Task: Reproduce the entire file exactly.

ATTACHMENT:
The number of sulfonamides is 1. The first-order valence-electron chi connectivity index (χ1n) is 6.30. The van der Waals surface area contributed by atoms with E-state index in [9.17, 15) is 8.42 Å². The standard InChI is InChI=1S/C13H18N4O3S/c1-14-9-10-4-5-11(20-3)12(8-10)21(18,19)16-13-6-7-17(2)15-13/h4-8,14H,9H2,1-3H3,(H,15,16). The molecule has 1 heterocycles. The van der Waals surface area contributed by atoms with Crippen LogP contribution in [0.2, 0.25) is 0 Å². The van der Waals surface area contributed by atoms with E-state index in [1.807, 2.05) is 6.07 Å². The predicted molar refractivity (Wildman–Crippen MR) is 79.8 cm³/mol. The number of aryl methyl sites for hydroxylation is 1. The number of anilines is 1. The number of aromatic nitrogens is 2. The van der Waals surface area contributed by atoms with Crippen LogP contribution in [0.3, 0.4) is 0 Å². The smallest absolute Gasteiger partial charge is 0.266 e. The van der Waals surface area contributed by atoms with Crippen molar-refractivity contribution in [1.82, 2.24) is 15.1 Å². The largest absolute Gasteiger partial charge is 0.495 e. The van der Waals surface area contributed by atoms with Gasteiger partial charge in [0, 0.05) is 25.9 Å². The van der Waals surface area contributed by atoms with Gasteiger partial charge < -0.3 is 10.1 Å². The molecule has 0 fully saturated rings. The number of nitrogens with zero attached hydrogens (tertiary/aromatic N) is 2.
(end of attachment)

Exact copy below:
The number of sulfonamides is 1. The first-order valence-electron chi connectivity index (χ1n) is 6.30. The van der Waals surface area contributed by atoms with E-state index in [9.17, 15) is 8.42 Å². The standard InChI is InChI=1S/C13H18N4O3S/c1-14-9-10-4-5-11(20-3)12(8-10)21(18,19)16-13-6-7-17(2)15-13/h4-8,14H,9H2,1-3H3,(H,15,16). The molecule has 1 heterocycles. The van der Waals surface area contributed by atoms with Crippen LogP contribution in [0.2, 0.25) is 0 Å². The van der Waals surface area contributed by atoms with E-state index in [1.807, 2.05) is 6.07 Å². The predicted molar refractivity (Wildman–Crippen MR) is 79.8 cm³/mol. The number of aryl methyl sites for hydroxylation is 1. The number of anilines is 1. The number of aromatic nitrogens is 2. The van der Waals surface area contributed by atoms with Crippen LogP contribution in [0.3, 0.4) is 0 Å². The smallest absolute Gasteiger partial charge is 0.266 e. The van der Waals surface area contributed by atoms with Crippen molar-refractivity contribution in [1.82, 2.24) is 15.1 Å². The largest absolute Gasteiger partial charge is 0.495 e. The van der Waals surface area contributed by atoms with Gasteiger partial charge in [0, 0.05) is 25.9 Å². The van der Waals surface area contributed by atoms with Gasteiger partial charge < -0.3 is 10.1 Å². The molecule has 0 fully saturated rings. The number of nitrogens with zero attached hydrogens (tertiary/aromatic N) is 2.